Find out about the benefits of social interaction for the elderly and how you can boost the social life of the elderly person in your life.
During our lifetime most of us see lots of different people every single day. You see your colleagues, you might know the people in your local shop, you get the chance to make smalltalk and chit-chat about this and that. Maybe you also see your children and your partner, your neighbours and maybe some friends at some point too.
As we age, retire from work, begin to lose touch with old friends and colleagues, this kind of social routine tends to dissipate somewhat. Friends and relatives may move away, into care or, sadly pass away. Your family may have their own family to take care of and you might not have as much freedom as you once did because you cannot drive anymore or perhaps you have mobility issues.
These sorts of change in circumstances can happen to anyone but can pave the way to loneliness for the elderly. According to AgeUK Statistics as many as 1.9 million older people often feel invisible or ignored and 3.6 million live alone here in the UK. The same statistics tells us that loneliness can be as dangerous as smoking when it comes to our health.
The Benefits Of Social Interaction For The Elderly
Keeping and cultivating relationships and spending time with other people is extremely important when it comes to an elderly person and their emotional and physical health and wellbeing. Depression can be avoided or minimised and bad habits associated with depression such as substance abuse, alcoholism and overeating can also be avoided. The elderly are also more likely to be remain physically active because they feel they have a reason to get out and about. It is also important to note that socialising can help to prevent dementia or other brain conditions, according to The Alzheimer’s Society.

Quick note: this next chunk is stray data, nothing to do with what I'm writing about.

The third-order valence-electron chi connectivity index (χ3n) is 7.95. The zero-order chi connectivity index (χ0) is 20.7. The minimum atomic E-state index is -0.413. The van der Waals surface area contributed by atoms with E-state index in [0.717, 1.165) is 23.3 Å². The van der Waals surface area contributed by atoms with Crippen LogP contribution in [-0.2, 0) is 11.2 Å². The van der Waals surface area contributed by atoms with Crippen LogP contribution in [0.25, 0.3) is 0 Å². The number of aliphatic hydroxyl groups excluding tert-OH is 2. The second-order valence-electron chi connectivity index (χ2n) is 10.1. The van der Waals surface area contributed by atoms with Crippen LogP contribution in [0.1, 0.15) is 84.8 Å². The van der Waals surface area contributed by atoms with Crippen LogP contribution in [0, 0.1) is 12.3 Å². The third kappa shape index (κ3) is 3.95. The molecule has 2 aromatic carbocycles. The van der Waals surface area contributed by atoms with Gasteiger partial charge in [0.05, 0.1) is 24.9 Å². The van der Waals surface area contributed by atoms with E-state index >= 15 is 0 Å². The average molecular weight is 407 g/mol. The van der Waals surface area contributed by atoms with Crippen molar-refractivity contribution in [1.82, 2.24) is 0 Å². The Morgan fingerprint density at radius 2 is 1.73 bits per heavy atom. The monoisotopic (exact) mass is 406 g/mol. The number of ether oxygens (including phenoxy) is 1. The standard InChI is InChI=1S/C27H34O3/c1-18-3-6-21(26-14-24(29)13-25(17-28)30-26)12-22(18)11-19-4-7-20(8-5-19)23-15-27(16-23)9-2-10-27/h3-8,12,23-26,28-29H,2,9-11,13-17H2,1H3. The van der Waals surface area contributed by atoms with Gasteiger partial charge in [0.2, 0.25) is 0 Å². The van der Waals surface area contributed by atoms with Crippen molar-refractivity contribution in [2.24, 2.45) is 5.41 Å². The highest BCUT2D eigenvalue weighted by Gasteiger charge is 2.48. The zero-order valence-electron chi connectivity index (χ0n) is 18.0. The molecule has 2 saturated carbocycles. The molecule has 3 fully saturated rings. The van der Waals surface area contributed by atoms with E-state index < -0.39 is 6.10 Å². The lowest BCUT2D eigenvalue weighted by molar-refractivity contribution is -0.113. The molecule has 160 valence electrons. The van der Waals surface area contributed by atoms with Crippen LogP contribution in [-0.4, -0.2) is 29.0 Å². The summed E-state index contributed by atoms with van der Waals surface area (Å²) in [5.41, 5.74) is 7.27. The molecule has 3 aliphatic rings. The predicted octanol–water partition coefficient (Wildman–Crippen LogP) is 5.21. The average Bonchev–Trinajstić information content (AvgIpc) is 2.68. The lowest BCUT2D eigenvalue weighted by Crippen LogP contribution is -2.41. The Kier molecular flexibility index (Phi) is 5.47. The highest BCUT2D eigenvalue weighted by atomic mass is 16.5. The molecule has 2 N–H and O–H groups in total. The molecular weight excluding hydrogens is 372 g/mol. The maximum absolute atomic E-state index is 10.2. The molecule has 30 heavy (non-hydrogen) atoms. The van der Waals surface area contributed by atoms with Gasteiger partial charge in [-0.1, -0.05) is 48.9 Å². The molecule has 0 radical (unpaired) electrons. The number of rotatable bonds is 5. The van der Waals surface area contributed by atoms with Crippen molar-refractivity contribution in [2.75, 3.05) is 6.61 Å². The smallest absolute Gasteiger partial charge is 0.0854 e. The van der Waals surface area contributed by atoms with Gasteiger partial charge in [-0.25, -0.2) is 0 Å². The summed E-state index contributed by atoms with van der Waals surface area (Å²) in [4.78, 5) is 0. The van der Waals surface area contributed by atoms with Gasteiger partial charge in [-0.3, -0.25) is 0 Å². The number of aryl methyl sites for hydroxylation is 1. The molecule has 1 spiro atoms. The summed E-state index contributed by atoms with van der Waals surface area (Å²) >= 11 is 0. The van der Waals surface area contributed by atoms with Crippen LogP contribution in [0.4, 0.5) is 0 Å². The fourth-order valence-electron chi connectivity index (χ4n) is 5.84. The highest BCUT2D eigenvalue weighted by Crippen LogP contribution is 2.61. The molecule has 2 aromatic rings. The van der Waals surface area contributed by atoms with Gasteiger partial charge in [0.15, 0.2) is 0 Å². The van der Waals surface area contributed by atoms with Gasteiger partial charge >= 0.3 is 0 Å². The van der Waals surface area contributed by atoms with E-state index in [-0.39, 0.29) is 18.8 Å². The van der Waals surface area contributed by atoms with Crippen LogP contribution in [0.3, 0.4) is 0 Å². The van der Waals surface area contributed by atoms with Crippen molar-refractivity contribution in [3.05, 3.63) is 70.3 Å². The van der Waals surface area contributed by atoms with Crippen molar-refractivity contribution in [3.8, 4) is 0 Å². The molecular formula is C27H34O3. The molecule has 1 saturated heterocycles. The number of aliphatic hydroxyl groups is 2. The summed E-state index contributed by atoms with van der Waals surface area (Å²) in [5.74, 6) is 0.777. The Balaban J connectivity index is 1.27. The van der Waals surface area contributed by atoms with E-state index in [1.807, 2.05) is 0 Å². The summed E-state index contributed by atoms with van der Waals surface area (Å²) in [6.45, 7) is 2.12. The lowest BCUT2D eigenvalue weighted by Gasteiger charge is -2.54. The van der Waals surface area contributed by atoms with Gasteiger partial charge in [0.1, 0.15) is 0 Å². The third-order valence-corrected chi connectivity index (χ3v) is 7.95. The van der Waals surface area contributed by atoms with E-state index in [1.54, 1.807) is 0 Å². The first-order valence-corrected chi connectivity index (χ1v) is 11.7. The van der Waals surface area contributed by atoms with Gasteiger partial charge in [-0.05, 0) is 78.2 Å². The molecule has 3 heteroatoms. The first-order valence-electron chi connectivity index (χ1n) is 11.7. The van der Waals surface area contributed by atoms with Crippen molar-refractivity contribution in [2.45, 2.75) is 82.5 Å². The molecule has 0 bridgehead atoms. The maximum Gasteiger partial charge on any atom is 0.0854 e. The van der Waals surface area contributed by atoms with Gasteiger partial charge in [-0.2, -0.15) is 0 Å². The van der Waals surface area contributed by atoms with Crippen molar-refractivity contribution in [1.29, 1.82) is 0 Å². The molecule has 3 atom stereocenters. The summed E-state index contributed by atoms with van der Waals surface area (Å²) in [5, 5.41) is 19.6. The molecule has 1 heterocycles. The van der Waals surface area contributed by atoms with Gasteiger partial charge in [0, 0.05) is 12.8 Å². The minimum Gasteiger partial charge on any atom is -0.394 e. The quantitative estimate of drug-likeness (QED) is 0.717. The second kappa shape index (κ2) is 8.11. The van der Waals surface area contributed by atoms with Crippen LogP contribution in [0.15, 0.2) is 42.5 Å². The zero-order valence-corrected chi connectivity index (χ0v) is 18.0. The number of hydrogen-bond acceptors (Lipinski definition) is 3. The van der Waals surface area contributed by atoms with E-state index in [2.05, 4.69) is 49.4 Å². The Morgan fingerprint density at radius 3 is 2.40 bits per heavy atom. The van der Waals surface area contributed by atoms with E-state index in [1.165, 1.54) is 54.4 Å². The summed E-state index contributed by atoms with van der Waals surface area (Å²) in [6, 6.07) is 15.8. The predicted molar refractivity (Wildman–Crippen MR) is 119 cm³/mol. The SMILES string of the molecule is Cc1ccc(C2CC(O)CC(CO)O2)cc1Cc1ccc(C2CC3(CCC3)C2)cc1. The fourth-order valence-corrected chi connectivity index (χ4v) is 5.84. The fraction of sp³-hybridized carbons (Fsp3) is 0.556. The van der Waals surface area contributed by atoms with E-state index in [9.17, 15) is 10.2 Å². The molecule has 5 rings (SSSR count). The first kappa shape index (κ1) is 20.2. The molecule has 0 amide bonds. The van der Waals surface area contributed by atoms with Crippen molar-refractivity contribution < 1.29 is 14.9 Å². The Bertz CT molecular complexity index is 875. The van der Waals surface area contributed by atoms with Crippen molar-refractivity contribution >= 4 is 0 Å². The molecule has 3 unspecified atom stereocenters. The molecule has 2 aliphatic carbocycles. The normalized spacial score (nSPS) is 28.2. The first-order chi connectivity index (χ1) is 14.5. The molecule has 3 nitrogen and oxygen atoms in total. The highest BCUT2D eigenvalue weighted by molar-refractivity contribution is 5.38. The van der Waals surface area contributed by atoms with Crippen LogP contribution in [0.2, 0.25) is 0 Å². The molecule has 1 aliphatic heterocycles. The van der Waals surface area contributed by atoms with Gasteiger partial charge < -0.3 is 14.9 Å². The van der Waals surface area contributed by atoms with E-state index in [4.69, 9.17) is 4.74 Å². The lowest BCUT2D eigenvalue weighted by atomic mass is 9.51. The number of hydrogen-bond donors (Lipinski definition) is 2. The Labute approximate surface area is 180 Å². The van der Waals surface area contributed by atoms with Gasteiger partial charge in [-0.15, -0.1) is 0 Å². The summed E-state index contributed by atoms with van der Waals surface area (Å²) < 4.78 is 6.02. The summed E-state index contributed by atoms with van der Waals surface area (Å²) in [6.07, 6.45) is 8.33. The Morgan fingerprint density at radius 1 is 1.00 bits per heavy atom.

How To Help The Elderly Remain Socially Involved
There is no need for an elderly person to be lonely in later life, it just takes an adjustment of routine or social life management. For example: perhaps you might want to encourage your elderly relative or neighbour to attend some local hobby groups of coffee mornings with people of the same age. Maybe you could help show your relative how to use Skype, or help them with a basic mobile phone for making phone calls. Often it is helping them feel a sense of confidence in being social that makes all the difference.
Perhaps your elderly loved one requires a little more support and maybe if they had more independence or help, they could be more social. In this instance it could be time to look into domiciliary or live-in care.
Domiciliary and live-in care both enable your loved one to receive care in their own home. Care is tailored to their needs and can be basic, helping with washing and eating, getting dressed and getting around, or specialist, if they have dementia or any medical conditions that require special attention.
With a tailored at-home care package a professional carer will also be able to help and encourage an elderly person to socialise more. With the emotional and physical support of a trained carer attending events and activities this can be a simple way to re-engage with their community and reap the benefits of social interaction for the elderly.
For more impartial advice, The Live-in Care Hub has plenty of resources and information online that are specifically related to care in your own home.